Pinckney returned to the military during the War of 1812, being commissioned as a major general in the army. In 1814, he was elected a member of the American Antiquarian Society.[1] His last public role before his death in Charleston was as president general of the Society of the Cincinnati (1825–1828), made up of veteran officers of the Revolutionary War.

Denmark Vesey conspiracy[edit]

In 1831, news was reported of a massive planned slave uprising, to be led by Denmark Vesey, a literate free man of color. Vesey and numerous other free blacks and slaves were quickly arrested in a roundup and suppression of rebellion by authorities. Slaves constituted the majority of the population in Charleston, where there was a substantial population of free people of color. Whites long feared just such an uprising. In closed court proceedings, and Vesey and numerous other suspects were convicted; they were soon executed as conspirators. Arrests continued, with some suspects deported from the country.

Pinckney published a pamphlet listing factors that he thought led to the rebellion conspiracy and should be prevented in the future.

  • 1st: The example of St. Domingo (Saint-Domingue) (Note: A violent and protracted slave uprising there gained the independence of Haiti in 1804), and the encouragement received from thence.
  • 2nd: The indiscreet zeal in favor of universal liberty, expressed by many of our fellow citizens in the States north and east of Maryland; aided by the black population of those states.
  • 3rd: The idleness, dissipation, and improper indulgences permitted among all classes of negroes in Charleston, and particularly among the domestic being taught to read and write. Being taught to read and write is the most dangerous.
  • 4th: The facility of obtaining money afforded by the nature of their occupations to those employed as mechanics, draymen, fisherman, butchers, porters and hucksters.
  • 5th: The disparity of numbers between the white and black inhabitants of the city.[2]

Death[edit]

Pinckney died in Charleston, South Carolina and is interred in St. Philip’s Churchyard.

Legacy and honors[edit]

Family[edit]

His father, Charles Pinckney, was Chief Justice of South Carolina. His mother, Eliza Lucas, was prominent for introducing the cultivation of indigo to the colonies. His brother Charles Cotesworth Pinckney and his cousin Charles Pinckney were signers of the United States Constitution.

Pinckney was married twice to daughters of Jacob and Rebecca Brewton Motte, first to Elizabeth Motte in 1779. After her death, he married in 1797 her younger sister, Frances, the widow of John Middleton, a cousin of Arthur Middleton. The Mottes were planters near Charleston and patriots in the Revolution.

Pinckney's elder son, Thomas, Jr., married Elizabeth Izard, a cousin twice removed of South Carolina Congressman Ralph Izard.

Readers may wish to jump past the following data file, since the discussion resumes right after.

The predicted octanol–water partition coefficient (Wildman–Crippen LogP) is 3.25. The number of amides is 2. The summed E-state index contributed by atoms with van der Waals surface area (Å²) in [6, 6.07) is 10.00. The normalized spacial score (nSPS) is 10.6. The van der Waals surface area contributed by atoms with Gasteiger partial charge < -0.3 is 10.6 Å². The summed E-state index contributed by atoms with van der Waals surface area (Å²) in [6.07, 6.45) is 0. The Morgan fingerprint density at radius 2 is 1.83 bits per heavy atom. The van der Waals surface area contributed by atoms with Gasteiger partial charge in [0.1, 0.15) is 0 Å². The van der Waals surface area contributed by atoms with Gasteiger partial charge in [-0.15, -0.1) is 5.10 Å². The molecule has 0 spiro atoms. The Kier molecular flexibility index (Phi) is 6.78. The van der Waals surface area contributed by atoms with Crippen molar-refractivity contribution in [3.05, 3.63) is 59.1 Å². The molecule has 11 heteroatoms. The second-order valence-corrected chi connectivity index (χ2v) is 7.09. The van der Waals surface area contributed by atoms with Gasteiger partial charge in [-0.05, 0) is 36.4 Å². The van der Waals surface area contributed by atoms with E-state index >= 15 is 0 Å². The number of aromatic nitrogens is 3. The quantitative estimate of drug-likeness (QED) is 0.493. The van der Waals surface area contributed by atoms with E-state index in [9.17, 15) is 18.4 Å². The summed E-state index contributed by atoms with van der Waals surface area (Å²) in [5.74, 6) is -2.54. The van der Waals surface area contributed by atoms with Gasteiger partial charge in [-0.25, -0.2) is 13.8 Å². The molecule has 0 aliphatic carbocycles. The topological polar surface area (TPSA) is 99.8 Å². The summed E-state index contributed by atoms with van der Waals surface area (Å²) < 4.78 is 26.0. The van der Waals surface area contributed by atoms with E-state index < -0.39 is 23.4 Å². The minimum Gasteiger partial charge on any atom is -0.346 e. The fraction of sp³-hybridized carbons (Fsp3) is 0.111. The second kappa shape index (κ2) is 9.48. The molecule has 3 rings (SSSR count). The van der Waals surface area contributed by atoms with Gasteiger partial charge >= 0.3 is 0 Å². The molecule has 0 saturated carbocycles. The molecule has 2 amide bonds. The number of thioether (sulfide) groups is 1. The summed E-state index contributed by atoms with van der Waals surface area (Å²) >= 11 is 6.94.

His younger son, named Charles Cotesworth Pinckney (1789-1865) after his brother, married Phoebe Elliott, a daughter of a South Carolina State Representative, William Elliott, and Phoebe Waight. That son served as Lt. Governor of South Carolina between 1832 and 1834.

Pinckney's daughter Elizabeth was married to William Lowndes, son of Revolutionary War-era South Carolina Governor Rawlins Lowndes, who would go on to be a leading Republican voice in the House of Representatives from 1812 until his death in 1822. Lowndes's connection to the Pinckneys, despite their contradictory politics, played a major role in his initial election to Congress in 1811.[3]

References[edit]

  1. ^ American Antiquarian Society Members Directory
  2. ^ White, Deborah (2013). Freedom on my Mind. Boston: Bedford/ St. Martin's. p. 242. 
  3. ^ Vipperman, Carl. William Lowndes and the Transition of Southern Politics (Chapel Hill: UNC Press, 1989), 24-32.
  • Purcell, L. Edward. Who Was Who in the American Revolution. New York: Facts on File, 1993. ISBN 0-8160-2107-4. For details on military service.
  • Southwick, Leslie. Presidential Also-Rans and Running Mates, 1788-1996. McFarland & Company, 1998. ISBN 0-7864-0310-1.

External links[edit]

Political offices
Preceded by
William Moultrie
Governor of South Carolina
1787–1789
Succeeded by
Charles Pinckney
Diplomatic posts
Preceded by
John Adams
U.S. Minister to Great Britain
1792–1796
Succeeded by
Rufus King
Party political offices
Preceded by
John Adams(1)
Federalist Party nominee for
Vice President of the United States

1796(1)
Succeeded by
Charles Cotesworth Pinckney(1)
United States House of Representatives
Preceded by
William L. Smith
Member of the U.S. House of Representatives from South Carolina
1797–1801
Succeeded by
Thomas Lowndes
Notes and references
1. Technically, Adams in 1792, Thomas Pinckney in 1796, and Charles Cotesworth Pinckney in 1800 were all presidential candidates. Prior to the passage of the Twelfth Amendment in 1804, each presidential elector would cast two ballots; the highest vote-getter would become President and the runner-up would become Vice President. Thus, in 1792, with George Washington as the prohibitive favorite for President, the Federalist party fielded Adams as a presidential candidate, with the intention that he be elected to the Vice Presidency. Similarly, in 1796 and 1800, the Federalist party fielded two candidates, Adams and Thomas Pinckney in 1796 and Adams and Charles Cotesworth Pinckney in 1800, with the intention that Adams be elected President and either Pinckney be elected Vice President.